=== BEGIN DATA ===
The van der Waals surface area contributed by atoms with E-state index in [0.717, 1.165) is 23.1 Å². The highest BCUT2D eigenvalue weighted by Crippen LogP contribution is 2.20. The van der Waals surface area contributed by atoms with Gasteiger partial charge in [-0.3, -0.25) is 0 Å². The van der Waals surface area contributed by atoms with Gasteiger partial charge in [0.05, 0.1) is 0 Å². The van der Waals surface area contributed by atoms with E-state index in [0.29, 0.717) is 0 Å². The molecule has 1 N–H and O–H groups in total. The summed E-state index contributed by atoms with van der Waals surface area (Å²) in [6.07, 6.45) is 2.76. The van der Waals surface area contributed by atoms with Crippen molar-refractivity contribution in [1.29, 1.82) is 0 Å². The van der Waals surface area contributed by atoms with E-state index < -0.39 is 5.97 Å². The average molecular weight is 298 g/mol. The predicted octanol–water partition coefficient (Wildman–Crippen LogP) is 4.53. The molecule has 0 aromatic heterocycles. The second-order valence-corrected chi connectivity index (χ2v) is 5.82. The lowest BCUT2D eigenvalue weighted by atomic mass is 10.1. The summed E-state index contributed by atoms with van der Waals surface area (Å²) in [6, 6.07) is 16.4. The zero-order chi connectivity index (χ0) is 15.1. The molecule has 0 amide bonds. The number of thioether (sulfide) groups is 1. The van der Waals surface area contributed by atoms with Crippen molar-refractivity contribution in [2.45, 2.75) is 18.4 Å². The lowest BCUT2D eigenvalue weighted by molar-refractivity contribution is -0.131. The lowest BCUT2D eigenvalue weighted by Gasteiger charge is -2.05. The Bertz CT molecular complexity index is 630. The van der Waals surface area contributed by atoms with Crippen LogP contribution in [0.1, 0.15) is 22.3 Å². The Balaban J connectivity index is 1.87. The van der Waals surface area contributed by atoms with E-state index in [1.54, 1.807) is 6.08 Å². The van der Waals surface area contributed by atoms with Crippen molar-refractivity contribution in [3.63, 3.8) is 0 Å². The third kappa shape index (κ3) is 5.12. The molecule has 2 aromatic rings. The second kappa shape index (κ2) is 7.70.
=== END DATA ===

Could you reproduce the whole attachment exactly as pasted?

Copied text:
The van der Waals surface area contributed by atoms with E-state index in [0.717, 1.165) is 23.1 Å². The highest BCUT2D eigenvalue weighted by Crippen LogP contribution is 2.20. The van der Waals surface area contributed by atoms with Gasteiger partial charge in [-0.3, -0.25) is 0 Å². The van der Waals surface area contributed by atoms with Gasteiger partial charge in [0.05, 0.1) is 0 Å². The van der Waals surface area contributed by atoms with E-state index in [0.29, 0.717) is 0 Å². The molecule has 1 N–H and O–H groups in total. The summed E-state index contributed by atoms with van der Waals surface area (Å²) in [6.07, 6.45) is 2.76. The van der Waals surface area contributed by atoms with Crippen molar-refractivity contribution in [1.29, 1.82) is 0 Å². The van der Waals surface area contributed by atoms with E-state index < -0.39 is 5.97 Å². The average molecular weight is 298 g/mol. The predicted octanol–water partition coefficient (Wildman–Crippen LogP) is 4.53. The molecule has 0 aromatic heterocycles. The second-order valence-corrected chi connectivity index (χ2v) is 5.82. The lowest BCUT2D eigenvalue weighted by atomic mass is 10.1. The summed E-state index contributed by atoms with van der Waals surface area (Å²) in [6, 6.07) is 16.4. The zero-order chi connectivity index (χ0) is 15.1. The molecule has 0 amide bonds. The number of thioether (sulfide) groups is 1. The van der Waals surface area contributed by atoms with Crippen molar-refractivity contribution in [2.45, 2.75) is 18.4 Å². The lowest BCUT2D eigenvalue weighted by molar-refractivity contribution is -0.131. The lowest BCUT2D eigenvalue weighted by Gasteiger charge is -2.05. The Bertz CT molecular complexity index is 630. The van der Waals surface area contributed by atoms with Crippen LogP contribution in [0.1, 0.15) is 22.3 Å². The Balaban J connectivity index is 1.87. The van der Waals surface area contributed by atoms with E-state index in [1.54, 1.807) is 6.08 Å². The van der Waals surface area contributed by atoms with Crippen molar-refractivity contribution in [3.63, 3.8) is 0 Å². The third kappa shape index (κ3) is 5.12. The molecule has 2 aromatic rings. The second kappa shape index (κ2) is 7.70.